In the New Woody Allen Docuseries, I Saw My Own Sexual Abuse Story
Woody Allen is one of the most prolific and beloved filmmakers in the world. People are drawn to the ways in which he is able to make the human condition relatable. He’s one of those figures who has become an icon and as a result, in spite of persistent allegations of sexual abuse by his daughter Dylan, he has remained untouchable, until now.
In the new HBO documentary series Allen Vs Farrow, Dylan finally gets a platform to disclose the myriad ways in which Allen acted inappropriately toward her. As a sexual abuse survivor myself, I have zero doubt in my mind as to the credibility of her allegations even though there is a part of me, the part that admires the talent of Woody Allen’s creativity, that wishes it wasn’t true.
So much of Dylan’s experience felt eerily familiar to me. Her detailed recollections of things that happened including sensations like touch and smell are very common amongst survivors of abuse. What I have learned is that our brain attempts to distract from what is occurring to our bodies by hyperfixating on other senses, thereby creating a somatic imprint of what happened. This is one of the aspects of sexual abuse that most frequently causes the worst symptoms of PTSD, namely flashbacks.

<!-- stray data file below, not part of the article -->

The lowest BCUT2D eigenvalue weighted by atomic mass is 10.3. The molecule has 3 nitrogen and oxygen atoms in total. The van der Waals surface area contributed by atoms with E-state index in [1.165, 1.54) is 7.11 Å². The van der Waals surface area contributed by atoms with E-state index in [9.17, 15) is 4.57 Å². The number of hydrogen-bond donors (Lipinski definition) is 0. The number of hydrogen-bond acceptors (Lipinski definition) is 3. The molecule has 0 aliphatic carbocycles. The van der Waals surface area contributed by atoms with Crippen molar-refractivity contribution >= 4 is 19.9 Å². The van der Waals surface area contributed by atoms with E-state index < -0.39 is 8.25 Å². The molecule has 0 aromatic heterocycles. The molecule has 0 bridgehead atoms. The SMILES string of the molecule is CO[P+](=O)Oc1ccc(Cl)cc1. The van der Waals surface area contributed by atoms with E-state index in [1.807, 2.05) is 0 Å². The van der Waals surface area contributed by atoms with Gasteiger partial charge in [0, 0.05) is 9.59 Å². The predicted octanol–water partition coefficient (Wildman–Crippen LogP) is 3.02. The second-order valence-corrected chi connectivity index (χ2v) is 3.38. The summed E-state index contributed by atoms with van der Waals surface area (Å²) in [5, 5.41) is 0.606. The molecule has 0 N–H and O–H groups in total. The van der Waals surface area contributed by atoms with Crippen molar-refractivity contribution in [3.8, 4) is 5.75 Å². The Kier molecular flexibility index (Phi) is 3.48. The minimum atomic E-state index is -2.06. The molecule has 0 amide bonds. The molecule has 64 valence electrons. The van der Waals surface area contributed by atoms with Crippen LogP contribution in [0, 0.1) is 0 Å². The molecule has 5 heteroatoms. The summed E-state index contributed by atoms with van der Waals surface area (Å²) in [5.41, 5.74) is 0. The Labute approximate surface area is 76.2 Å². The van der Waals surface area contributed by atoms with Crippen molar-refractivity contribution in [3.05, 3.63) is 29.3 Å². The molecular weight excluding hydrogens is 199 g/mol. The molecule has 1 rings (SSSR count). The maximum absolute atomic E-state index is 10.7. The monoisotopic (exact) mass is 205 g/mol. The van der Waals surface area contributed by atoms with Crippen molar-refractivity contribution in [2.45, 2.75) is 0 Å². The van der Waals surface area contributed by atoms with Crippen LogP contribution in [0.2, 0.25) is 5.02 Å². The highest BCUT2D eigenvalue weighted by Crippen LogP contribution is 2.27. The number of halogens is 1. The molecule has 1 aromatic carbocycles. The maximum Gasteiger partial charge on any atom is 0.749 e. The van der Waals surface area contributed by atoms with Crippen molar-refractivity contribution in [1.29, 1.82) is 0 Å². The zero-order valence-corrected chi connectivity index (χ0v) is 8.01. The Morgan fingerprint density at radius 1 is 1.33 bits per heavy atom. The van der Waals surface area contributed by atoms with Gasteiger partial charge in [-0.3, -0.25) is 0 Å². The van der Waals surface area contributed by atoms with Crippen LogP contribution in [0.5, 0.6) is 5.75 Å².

She also appears to have had behavioral issues that they recognized but didn’t attribute to the inappropriate relationship she had with Allen. She would become broody and reclusive when he came around. That should have been a red flag, not that there was something wrong with her, but that there was something inappropriate occurring between she and Allen. My own family acknowledges witnessing behavior in myself that was atypical for a child, a similar broodiness and angst. They just thought I was “mature for my age and an old soul” never once questioning whether there may have been a reason for my unusual behavior.
The third very typical aspect of Dylan’s story that many survivors can relate to is how Allen groomed not just her, but her entire family. He insinuated himself into their world in a way that made him appear to be a wonderful guy. Attentive, affectionate, doting. And because of his celebrity status, he was put on a pedestal and his motives never questioned, even when he was seen touching Dylan inappropriately. Mia Farrow was in complete denial of the abuse and refused to do anything to stop it because she was in love with Allen and couldn’t believe he would do anything to hurt her or her child. Perpetrators of sexual abuse are often well loved and respected by the general population. It’s partly how they can get away with their crimes. They are able to hide behind their public persona and dupe even those who are most closely connected to the child. It’s as though caregivers are blinded by the charisma of the abuser to the detriment of the child who ends up feeling as though they are the problem because obviously nobody else sees the dark side of the abuser.